Respiratory syncytial virus (RSV) is a large, enveloped, nonsegmented, negative-strand RNA virus of the genus Pneumovirus of the family Paramyxoviridae. The virus uses attachment (G) and fusion (F) surface glycoproteins for virus entry. Two major strains (groups A and B) have been identified and often circulate concurrently.
Almost all children are infected at least once by 2 years of age. Humans are the only source of infection. Initial infection occurs most commonly during the child’s first year. Reinfection throughout life is common. In the United States, RSV occurs in annual epidemics during winter and early spring (predominantly November through March). Communities in the southern United States, particularly some communities in the state of Florida, tend to experience the earliest onset of RSV activity (as early as July). In the southern hemisphere, wintertime epidemics occur from May to September, with a peak in May, June, or July. RSV is the most common cause of acute lower respiratory tract infection (ALRI) in children <1 year of age. RSV is associated with up to 120,000 pediatric hospitalizations (1%–3% of children in the first 12 months of life) each year in the United States. Globally, the annual rate of RSV hospitalization among children <5 years is approximately 4.4 per 1000; hospitalization rates are highest among children <6 months old (2%) and premature infants <1 year old (6.4%). In addition, RSV is a common cause of nosocomial infection in the neonatal intensive care unit (NICU). It can persist on environmental surfaces for several hours and for a half-hour or more on hands. Infection among hospital personnel and others may occur by hand-to-eye or hand-to-nasal epithelium self-inoculation with contaminated secretions.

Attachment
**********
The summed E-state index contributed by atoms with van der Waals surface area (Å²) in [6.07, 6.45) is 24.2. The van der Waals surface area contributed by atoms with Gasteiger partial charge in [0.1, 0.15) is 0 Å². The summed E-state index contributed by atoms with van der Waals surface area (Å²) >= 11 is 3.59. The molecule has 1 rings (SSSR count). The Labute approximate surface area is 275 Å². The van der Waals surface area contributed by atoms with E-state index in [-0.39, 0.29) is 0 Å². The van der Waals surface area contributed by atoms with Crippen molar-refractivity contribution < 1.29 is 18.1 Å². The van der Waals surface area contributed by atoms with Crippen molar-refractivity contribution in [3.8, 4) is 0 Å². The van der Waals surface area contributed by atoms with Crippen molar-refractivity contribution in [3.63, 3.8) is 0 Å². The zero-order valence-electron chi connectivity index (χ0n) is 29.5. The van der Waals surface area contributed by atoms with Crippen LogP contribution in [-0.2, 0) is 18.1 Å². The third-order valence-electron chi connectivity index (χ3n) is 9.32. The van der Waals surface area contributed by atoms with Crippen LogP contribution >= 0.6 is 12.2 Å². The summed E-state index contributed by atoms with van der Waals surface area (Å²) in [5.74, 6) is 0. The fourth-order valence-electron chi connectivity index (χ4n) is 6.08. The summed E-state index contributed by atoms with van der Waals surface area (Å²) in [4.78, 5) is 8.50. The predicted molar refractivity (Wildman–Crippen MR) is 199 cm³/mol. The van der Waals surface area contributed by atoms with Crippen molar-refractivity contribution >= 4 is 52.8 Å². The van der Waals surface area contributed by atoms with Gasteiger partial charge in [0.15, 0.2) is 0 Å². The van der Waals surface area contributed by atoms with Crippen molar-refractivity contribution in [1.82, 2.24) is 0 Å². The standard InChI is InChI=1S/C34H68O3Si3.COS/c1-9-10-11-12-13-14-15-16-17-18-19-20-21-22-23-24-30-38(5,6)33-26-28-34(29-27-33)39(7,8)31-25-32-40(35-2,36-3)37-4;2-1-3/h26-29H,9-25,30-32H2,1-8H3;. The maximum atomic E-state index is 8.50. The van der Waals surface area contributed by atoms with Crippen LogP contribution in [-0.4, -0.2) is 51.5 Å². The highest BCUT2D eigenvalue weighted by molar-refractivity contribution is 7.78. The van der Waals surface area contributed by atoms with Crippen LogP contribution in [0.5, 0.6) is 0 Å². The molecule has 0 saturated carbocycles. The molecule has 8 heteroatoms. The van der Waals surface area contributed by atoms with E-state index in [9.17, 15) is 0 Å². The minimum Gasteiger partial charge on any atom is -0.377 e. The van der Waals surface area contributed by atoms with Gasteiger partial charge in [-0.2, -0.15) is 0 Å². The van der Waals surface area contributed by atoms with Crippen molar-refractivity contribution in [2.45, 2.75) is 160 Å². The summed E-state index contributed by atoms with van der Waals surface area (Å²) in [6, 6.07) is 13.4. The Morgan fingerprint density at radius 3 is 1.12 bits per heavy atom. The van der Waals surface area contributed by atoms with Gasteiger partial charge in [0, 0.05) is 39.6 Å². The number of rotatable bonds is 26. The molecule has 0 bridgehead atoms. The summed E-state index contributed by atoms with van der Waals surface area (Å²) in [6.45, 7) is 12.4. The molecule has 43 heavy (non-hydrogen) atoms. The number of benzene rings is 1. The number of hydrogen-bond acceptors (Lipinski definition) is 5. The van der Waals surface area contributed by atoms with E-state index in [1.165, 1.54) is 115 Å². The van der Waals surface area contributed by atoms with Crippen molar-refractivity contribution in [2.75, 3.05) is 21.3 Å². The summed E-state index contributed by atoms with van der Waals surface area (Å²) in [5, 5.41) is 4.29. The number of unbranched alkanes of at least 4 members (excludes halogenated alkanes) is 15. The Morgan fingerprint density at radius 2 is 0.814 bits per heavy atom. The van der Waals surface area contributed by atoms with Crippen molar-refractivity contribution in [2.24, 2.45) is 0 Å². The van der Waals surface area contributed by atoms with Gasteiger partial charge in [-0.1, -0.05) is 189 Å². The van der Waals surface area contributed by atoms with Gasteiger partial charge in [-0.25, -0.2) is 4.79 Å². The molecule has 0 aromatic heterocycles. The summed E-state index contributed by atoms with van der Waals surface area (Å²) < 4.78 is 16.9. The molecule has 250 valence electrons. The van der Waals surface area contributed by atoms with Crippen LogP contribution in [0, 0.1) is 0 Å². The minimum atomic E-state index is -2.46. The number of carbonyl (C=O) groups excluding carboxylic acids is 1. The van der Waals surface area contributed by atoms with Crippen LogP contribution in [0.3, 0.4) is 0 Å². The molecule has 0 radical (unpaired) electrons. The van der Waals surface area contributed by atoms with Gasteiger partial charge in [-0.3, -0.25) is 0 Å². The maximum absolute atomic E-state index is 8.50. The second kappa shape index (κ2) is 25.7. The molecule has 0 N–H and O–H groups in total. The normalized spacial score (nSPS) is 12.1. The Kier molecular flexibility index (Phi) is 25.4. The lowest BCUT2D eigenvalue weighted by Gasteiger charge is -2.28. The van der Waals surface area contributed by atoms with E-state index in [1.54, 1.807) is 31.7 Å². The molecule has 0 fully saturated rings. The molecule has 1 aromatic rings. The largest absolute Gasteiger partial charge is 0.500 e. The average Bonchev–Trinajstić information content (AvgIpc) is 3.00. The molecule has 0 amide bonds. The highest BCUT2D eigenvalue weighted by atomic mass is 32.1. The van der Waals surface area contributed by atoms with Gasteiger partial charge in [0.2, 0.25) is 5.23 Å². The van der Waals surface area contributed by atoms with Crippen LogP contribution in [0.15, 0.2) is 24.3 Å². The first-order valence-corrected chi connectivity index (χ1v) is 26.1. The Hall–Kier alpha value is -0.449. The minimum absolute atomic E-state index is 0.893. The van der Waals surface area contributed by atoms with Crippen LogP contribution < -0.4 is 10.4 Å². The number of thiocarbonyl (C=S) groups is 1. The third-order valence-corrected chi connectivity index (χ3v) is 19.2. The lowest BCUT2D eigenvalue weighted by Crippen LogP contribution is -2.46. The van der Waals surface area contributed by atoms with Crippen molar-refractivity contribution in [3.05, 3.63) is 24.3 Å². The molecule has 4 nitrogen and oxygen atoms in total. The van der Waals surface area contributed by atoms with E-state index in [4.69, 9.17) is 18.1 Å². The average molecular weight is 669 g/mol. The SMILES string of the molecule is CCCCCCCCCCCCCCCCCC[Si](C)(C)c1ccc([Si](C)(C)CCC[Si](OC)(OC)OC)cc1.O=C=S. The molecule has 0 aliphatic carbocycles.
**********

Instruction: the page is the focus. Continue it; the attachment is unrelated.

The disease is generally limited to the respiratory tract. RSV usually is transmitted by direct or close contact with contaminated secretions, which may occur from exposure to large-particle droplets at short distances (typically <6 feet) or from fomites. The inoculation of the virus occurs in nasopharyngeal or ocular mucous membranes after contact with virus-containing secretions or fomites. The virus replicates in the nasopharynx and spreads to the small bronchiolar epithelium, sparing the basal cells. Subsequently, the virus extends to type 1 and 2 alveolar pneumocytes in the lung, presumably by cell-to-cell spread or via aspiration of secretions. In infants, the disease manifests itself as bronchiolitis or pneumonia. In very rare cases, RSV may be recovered from extrapulmonary tissues, such as liver, spinal, or pericardial fluid. Up to 30% of children with RSV bronchiolitis may be coinfected with another respiratory tract virus, such as human metapneumovirus, rhinovirus, bocavirus, adenovirus, coronavirus, influenza virus, or parainfluenza virus.
Risk factors for RSV ALRI include infants <6 months of age, premature infants born <35 weeks’ gestation, infants with underlying lung disease such as chronic lung disease (CLD) of prematurity, infants ...